A winter garden may look a little tired, a little drab, certainly not the showpiece it blossoms into in spring and summer. In particular, your vegetable patch is likely to be a shadow of its former summer self – perhaps you still have some spinach, silver beet, broccoli or some other members of the brassica family producing winter greens for your table, but the abundance of the warmer months is just a fond memory in July and August.
This quiet period in your garden’s yearly cycle, though, does not mean you can rest on your laurels an absolve yourself of all garden duties. On the contrary, as we approach spring there is plenty to do to get your garden in tip top shape for the approaching growing season.
If you have a glasshouse in your garden, winter is a great time to give it a thorough cleaning in readiness for spring.
Check the structure itself – are there any cracked or broken panes that need replacing? Is the putty sound and does it provide a good seal? Do all the louvers and vents function properly?
One of the essentials of glasshouse success is a thorough sterilisation prior to the growing season. Sterilising all areas of the glasshouse will eliminate pests and diseases which could wreck your plants in the coming, warmer months.
Open beds in your glasshouse should have their soil changed or replenished during winter and any pots in the glasshouse should receive the same attention.
If you have an in ground or above ground watering system, winter is an ideal time to check that it is in good working order and perform any necessary maintenance. Check that there are no leaks in the pipes or joints, ensure all nozzles are unblocked and, if you use automatic timers, ensure that the batteries in these devices are fresh.
Compost and Preparing Your Soil
With spring a month or two off it’s a good idea to start preparing the soil in your open planting beds. Dig in generous amounts of compost and leave the beds exposed to the winter weather.
If you have clay soil, cow pats and manure will improve it by adding humus to the soil structure.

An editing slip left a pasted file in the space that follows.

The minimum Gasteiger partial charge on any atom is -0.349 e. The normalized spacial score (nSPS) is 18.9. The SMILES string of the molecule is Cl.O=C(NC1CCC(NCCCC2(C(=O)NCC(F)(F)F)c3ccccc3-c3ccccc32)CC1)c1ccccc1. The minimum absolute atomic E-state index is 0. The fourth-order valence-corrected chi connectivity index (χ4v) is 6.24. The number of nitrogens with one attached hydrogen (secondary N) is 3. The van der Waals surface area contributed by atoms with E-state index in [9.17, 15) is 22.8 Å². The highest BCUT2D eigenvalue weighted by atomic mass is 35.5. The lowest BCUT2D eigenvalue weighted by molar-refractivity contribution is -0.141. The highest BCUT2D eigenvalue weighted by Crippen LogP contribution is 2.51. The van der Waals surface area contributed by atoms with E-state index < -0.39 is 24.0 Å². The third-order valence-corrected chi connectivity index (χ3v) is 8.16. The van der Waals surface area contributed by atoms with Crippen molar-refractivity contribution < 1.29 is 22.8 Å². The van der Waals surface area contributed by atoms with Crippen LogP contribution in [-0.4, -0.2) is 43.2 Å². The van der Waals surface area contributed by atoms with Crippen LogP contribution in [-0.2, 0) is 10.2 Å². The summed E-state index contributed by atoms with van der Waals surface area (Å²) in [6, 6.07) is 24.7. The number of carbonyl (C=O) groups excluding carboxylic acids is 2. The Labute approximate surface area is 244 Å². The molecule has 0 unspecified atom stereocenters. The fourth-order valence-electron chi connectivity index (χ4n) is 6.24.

You can make use of all those autumn leaves that litter your garden by digging them into your compost heap at the end of autumn. With the accelerated decomposition that occurs in a compost heap the leaves will decay twice as fast and be ready for use as compost at the beginning of spring.
Winter is also the time to add fertiliser and lime to your soil (depending, of course, on the plants you plan to grow).
The end of winter is the time for planning your new vegetable garden. Decide what foods you want to grow in the coming season. Which plants can you fully consume yourself? And if you have a surplus, are there neighbours or friends who will accept the occasional bale of spinach or shopping bag full of spuds?
You may find it more efficient and economical to coordinate your vegetable growing with that of a neighbour. By swapping produce you’ll both spend less time and money on the crops you grow.
As spring approaches you’ll want to start laying down the crops you hope to feast on in the next few months. Here are a few common food crops you could consider:
- If you plan to grow cabbage, celery, silver beet, spinach, lettuce, onions etc. from seed, plant the seeds now in seed trays so that young plants will be ready for planting in spring.
- Seed potatoes can also be planted in winter for spring crops.
- For dessert dishes it’s the right time to plant strawberries and rhubarb.
- In warmer areas carrots, beetroot and peas can be sown directly into soil in the last part of winter.
- It’s also a good time to plant citrus trees.
The relative scarcity of food during the winter months makes pests even more ravenous and consequently puts your plants in greater danger from attack. Protect all seedlings and young plants from slugs and snails with an appropriate slug-killer.
Winter dampness can promote fungal diseases so spray winter vegetable plants and deciduous trees with an anti-fungal treatment.
The Bounty of Spring
By maintaining your garden through the colder months and preparing it adequately in the lead-up to spring, you’ll be ensuring healthy, bountiful crops of all those vegetables you love to eat.
Learn more about getting your garden ready for spring with this video.